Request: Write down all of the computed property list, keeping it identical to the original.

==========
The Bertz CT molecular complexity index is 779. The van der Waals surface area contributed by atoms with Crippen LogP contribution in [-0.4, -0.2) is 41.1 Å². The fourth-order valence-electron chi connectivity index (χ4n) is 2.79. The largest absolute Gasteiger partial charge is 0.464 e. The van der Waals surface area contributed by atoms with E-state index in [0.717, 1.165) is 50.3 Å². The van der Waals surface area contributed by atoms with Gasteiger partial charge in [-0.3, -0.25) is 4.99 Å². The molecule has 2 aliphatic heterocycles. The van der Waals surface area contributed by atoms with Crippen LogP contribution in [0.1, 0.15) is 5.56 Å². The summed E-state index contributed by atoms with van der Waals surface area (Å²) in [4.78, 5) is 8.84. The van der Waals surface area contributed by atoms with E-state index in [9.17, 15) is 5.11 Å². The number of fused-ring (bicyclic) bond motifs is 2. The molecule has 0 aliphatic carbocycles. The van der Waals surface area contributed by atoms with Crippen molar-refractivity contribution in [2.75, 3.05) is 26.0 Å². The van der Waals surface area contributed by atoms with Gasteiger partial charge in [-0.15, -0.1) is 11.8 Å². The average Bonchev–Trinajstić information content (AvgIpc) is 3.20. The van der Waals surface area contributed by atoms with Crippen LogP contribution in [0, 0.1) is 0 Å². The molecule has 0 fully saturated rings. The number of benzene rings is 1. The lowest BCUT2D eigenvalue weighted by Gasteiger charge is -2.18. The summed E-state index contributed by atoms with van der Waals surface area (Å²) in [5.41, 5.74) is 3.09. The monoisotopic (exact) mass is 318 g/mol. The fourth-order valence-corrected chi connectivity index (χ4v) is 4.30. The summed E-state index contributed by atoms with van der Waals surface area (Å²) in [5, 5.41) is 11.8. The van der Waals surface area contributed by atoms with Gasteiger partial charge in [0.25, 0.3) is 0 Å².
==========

The Bertz CT molecular complexity index is 779. The van der Waals surface area contributed by atoms with Crippen LogP contribution in [-0.4, -0.2) is 41.1 Å². The fourth-order valence-electron chi connectivity index (χ4n) is 2.79. The largest absolute Gasteiger partial charge is 0.464 e. The van der Waals surface area contributed by atoms with E-state index in [0.717, 1.165) is 50.3 Å². The van der Waals surface area contributed by atoms with Gasteiger partial charge in [-0.3, -0.25) is 4.99 Å². The molecule has 2 aliphatic heterocycles. The van der Waals surface area contributed by atoms with Crippen LogP contribution in [0.1, 0.15) is 5.56 Å². The summed E-state index contributed by atoms with van der Waals surface area (Å²) in [4.78, 5) is 8.84. The van der Waals surface area contributed by atoms with E-state index in [9.17, 15) is 5.11 Å². The number of fused-ring (bicyclic) bond motifs is 2. The molecule has 0 aliphatic carbocycles. The van der Waals surface area contributed by atoms with Crippen molar-refractivity contribution in [2.75, 3.05) is 26.0 Å². The van der Waals surface area contributed by atoms with Gasteiger partial charge in [-0.15, -0.1) is 11.8 Å². The average Bonchev–Trinajstić information content (AvgIpc) is 3.20. The van der Waals surface area contributed by atoms with Crippen LogP contribution in [0, 0.1) is 0 Å². The molecule has 0 fully saturated rings. The number of benzene rings is 1. The lowest BCUT2D eigenvalue weighted by Gasteiger charge is -2.18. The summed E-state index contributed by atoms with van der Waals surface area (Å²) in [5.41, 5.74) is 3.09. The monoisotopic (exact) mass is 318 g/mol. The fourth-order valence-corrected chi connectivity index (χ4v) is 4.30. The summed E-state index contributed by atoms with van der Waals surface area (Å²) in [5, 5.41) is 11.8. The van der Waals surface area contributed by atoms with Gasteiger partial charge in [0.25, 0.3) is 0 Å².